How to Attract Birds: Tips for Creating a Bird Sanctuary

Benefits of Attracting Birds

Educational family hobby—Bird watching is a fascinating hobby not only for adults, but for kids. Just by setting up a few bird feeders or even creating a bird sanctuary, you can turn your backyard into a learning center for your children. What’s more, birdwatching can lead another hobby, photography.

Insect control—Because birds (such as orioles and tree swallows) eat a wide range of garden pests, there’s less need for chemical insecticides.

Increased property value—When you have a bird sanctuary, you add beauty to your home, increasing the value of your property.

Birds to Attract

Certain colors and types of flowers attract different birds. For example, if you want hummingbirds to hang out in your yard, plant red and orange tubular flowers. As red flowers stand among less vibrant colored ones, they attract migrating birds

If you want to know what to use to attract certain varieties of birds, check out the North America Bird Feeding website.

Organic Gardening to Attract Birds

Organic gardening is a better calling card for birds than traditional gardening. Although organic gardening attracts insects, it’s usually the kind that eats other insects that nibble away on your garden. And, because birds eat garden pests, you don’t have to use chemical insecticides to get rid of insects.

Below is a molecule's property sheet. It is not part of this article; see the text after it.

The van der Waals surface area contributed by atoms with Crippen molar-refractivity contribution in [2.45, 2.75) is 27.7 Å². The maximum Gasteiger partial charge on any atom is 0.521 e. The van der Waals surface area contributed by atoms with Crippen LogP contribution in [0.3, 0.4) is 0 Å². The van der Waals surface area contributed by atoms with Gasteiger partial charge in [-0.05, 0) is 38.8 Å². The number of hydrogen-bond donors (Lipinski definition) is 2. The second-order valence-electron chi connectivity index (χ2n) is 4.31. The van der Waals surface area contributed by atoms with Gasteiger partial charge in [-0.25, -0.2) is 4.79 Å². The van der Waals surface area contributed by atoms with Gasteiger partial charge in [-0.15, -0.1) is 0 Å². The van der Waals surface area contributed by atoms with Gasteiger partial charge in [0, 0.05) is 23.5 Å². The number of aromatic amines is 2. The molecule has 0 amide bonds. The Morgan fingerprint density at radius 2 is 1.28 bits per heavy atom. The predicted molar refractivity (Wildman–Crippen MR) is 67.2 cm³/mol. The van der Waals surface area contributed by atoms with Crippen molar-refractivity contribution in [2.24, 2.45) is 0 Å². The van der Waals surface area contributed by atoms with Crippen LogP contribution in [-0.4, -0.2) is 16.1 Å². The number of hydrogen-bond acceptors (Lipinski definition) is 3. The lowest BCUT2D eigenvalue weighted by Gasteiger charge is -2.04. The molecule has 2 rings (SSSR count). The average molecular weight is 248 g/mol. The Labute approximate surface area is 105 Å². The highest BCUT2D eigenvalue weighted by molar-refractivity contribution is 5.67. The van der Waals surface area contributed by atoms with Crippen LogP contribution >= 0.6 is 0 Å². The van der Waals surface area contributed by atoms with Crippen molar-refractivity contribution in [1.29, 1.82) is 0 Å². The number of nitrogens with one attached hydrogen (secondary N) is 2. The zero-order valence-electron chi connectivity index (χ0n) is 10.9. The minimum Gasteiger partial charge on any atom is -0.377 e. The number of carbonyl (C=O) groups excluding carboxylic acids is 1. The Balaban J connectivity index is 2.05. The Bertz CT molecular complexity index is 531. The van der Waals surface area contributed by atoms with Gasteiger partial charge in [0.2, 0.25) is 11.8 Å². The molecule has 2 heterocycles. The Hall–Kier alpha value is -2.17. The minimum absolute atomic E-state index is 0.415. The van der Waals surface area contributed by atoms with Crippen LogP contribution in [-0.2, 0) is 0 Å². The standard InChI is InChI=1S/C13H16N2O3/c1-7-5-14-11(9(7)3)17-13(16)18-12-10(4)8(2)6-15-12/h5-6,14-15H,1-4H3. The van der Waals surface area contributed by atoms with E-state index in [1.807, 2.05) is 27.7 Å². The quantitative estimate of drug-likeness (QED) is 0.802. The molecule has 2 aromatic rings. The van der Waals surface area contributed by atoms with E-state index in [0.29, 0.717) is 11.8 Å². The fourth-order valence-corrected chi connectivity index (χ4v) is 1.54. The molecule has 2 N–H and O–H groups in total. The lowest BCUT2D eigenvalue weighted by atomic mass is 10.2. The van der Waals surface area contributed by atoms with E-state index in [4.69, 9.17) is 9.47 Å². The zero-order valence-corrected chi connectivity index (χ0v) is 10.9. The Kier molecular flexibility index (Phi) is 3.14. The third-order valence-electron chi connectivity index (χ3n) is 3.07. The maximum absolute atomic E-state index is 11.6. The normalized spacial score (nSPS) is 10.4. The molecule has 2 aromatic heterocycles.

When planning your garden select plants that provide seeds, berries, fruits, nuts, sap and nectar. These materials can also be used for nesting throughout the year.

Provide Long-Term Food Supply

Although most birds visit yards when it’s warmer, there are some winter birds that stay. If you leave out seed all year long, you’ll build up a good reputation for a bird haven, attracting more birds in the spring. By supplying basic bird food such as seeds and nuts you’ve created a cozy motel or even a permanent home for birds migrating to your yard. Add water and a covering and they’ll move in.

Offer Fresh Bird Seed

Clean out your birdfeeder, making it fresh and inviting for birds flying back north from the winter. Clear out any old birdseed that may have been left over from any winter birds. Also spray for any insects hanging around your birdfeeder.

Types of Bird Feeders

Suspended feeders—Use hanging feeders for birds such as sparrows, greenfinches, tilts, and goldfinches which are more nimble and quick moving. Metal feeders are a good choice as sometimes squirrels can chew on cheap plastic feeders.

Ground feeders—Use tables for birds such as blackbirds, robins, and wrens that fly closer to the ground.

Rather than positioning your bird feeders in the same area, spread them out so the birds won’t congregate in the same place.

Water and Shelter

Anything from a simple dish to an elaborate water garden is sufficient. If the water is splashing and/or moving, it’s even more of a calling card for birds.

Although trees and shrubs are good to raise a bird family, bird houses provide more shelter from bad weather and predators. Bird houses come in a variety of sizes and styles. If you’re handy with carpentry, why not build your own bird house?

A Final Caution

Although attracting birds to your yard has many advantages, it’s not for everyone. If you live in a wooded area where there’s a chance any bears (or other dangerous wild animals) may be around, then it’s not a good idea to lure birds into your backyard. Besides birds, you’ll have other uninvited creatures that won’t be welcome.